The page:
Key gaps in pathologic reporting for appendiceal mucinous neoplasms: time for universal synoptic reporting?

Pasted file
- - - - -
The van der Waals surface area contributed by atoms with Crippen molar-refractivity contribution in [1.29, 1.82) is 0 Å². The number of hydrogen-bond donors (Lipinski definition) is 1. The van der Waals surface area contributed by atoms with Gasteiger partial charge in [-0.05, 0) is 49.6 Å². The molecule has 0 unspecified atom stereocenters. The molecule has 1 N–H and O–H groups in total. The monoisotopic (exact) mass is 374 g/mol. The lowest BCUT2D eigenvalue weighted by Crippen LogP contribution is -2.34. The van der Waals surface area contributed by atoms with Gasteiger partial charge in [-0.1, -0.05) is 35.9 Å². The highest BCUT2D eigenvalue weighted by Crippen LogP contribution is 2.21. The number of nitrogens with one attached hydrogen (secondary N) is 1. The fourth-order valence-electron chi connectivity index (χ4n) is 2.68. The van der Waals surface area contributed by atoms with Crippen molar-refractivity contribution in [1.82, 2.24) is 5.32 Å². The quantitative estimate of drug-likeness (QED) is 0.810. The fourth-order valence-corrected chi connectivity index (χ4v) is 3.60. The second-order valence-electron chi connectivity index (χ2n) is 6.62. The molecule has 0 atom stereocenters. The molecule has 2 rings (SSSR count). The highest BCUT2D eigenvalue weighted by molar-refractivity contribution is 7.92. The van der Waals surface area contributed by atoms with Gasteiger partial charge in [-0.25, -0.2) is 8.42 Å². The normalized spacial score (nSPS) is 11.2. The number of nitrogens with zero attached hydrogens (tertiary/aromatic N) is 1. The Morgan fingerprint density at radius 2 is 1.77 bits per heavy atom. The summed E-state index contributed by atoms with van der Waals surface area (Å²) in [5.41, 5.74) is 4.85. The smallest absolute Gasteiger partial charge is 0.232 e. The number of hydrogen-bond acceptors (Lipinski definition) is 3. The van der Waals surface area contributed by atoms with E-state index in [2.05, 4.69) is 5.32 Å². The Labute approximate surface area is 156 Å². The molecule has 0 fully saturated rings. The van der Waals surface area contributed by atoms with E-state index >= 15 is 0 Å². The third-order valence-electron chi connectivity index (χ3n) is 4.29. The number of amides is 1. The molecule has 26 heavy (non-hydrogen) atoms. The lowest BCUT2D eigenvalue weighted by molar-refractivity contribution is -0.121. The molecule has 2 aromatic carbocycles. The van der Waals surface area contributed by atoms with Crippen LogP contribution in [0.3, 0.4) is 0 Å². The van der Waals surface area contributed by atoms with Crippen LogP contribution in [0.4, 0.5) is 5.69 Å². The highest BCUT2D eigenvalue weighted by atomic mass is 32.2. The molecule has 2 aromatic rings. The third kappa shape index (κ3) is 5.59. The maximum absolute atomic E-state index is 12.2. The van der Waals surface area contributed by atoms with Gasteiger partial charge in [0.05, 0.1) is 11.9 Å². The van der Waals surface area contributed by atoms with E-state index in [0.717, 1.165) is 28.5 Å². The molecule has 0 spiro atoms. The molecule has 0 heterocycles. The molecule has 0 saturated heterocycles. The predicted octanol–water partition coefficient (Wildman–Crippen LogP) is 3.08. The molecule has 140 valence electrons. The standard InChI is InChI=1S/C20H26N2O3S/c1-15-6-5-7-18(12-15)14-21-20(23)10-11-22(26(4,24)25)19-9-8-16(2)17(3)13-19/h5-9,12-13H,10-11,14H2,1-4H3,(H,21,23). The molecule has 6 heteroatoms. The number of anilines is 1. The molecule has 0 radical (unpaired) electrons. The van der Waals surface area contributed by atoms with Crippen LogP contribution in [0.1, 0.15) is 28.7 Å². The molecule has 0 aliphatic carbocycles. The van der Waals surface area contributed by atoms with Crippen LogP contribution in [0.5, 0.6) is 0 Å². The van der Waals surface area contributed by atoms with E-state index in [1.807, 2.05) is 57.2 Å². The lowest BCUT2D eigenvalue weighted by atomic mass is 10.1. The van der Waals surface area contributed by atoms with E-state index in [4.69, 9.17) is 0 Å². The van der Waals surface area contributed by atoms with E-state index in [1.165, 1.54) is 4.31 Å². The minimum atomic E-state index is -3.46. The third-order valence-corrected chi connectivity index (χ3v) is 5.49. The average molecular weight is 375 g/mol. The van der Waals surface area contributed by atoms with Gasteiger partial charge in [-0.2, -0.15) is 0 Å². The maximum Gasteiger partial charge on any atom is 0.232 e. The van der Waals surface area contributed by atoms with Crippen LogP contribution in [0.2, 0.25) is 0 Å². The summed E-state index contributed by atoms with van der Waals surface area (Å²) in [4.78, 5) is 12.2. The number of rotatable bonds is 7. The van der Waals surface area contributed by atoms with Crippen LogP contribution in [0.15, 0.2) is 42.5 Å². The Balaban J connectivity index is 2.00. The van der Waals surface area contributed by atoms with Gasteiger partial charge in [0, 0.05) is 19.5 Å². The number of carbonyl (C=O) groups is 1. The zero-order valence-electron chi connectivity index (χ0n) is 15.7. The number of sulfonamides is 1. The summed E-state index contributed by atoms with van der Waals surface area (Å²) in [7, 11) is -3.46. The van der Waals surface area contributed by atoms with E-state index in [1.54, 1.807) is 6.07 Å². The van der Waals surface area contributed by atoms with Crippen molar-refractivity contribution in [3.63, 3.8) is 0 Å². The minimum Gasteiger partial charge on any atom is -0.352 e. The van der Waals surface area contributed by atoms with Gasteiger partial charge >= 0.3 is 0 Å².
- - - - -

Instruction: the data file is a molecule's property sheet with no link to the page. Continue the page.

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INTRODUCTION: The prognosis of appendiceal mucinous neoplasms (AMN) is directly related to their histopathology. Existing classification schemes encompass tumors with widely divergent clinical behaviors within a single diagnosis, making it difficult for clinicians to interpret pathology reports to counsel patients on optimal management. We sought to examine pathology reports generated for AMN for inclusion of essential histologic features. METHODS: Pathology reports of appendectomy specimens with a diagnosis of AMN (2002-2015) at our center ("internal") and from referring institutions ("external") were retrospectively reviewed for inclusion of the following 5 essential items: layer of invasion, mucin dissection (low grade neoplasms only), perforation, margins, and serosal implants. RESULTS: Sixty-nine patients were included, 54 with external reports available. Benign/low grade tumors comprised 29.0% and 27.8% of internal and external reports, respectively. Thirty-seven internal reports (53.6%) were signed out by specialist gastrointestinal pathologists. External reports were 66.7% complete for layer of invasion, 26.7% for mucin dissection, 64.8% for perforation, 68.5% for margins, 53.7% for serosal implants, and 18.5% for all items. Internal reports were 75.4% complete for layer of invasion, 40.0% for mucin dissection, 40.6% for perforation, 82.6% for margins, 69.6% for serosal implants, and 17.4% for all items. Eight external (14.8%) and 24 internal (34.8%) reports were synoptic. Synoptic reports were more likely to be complete for all key items both external and internal. CONCLUSION: Most pathology reports are incomplete for essential features needed for management and discussion of AMN with patients. Synoptic reports improve completeness of reporting for these tumors.
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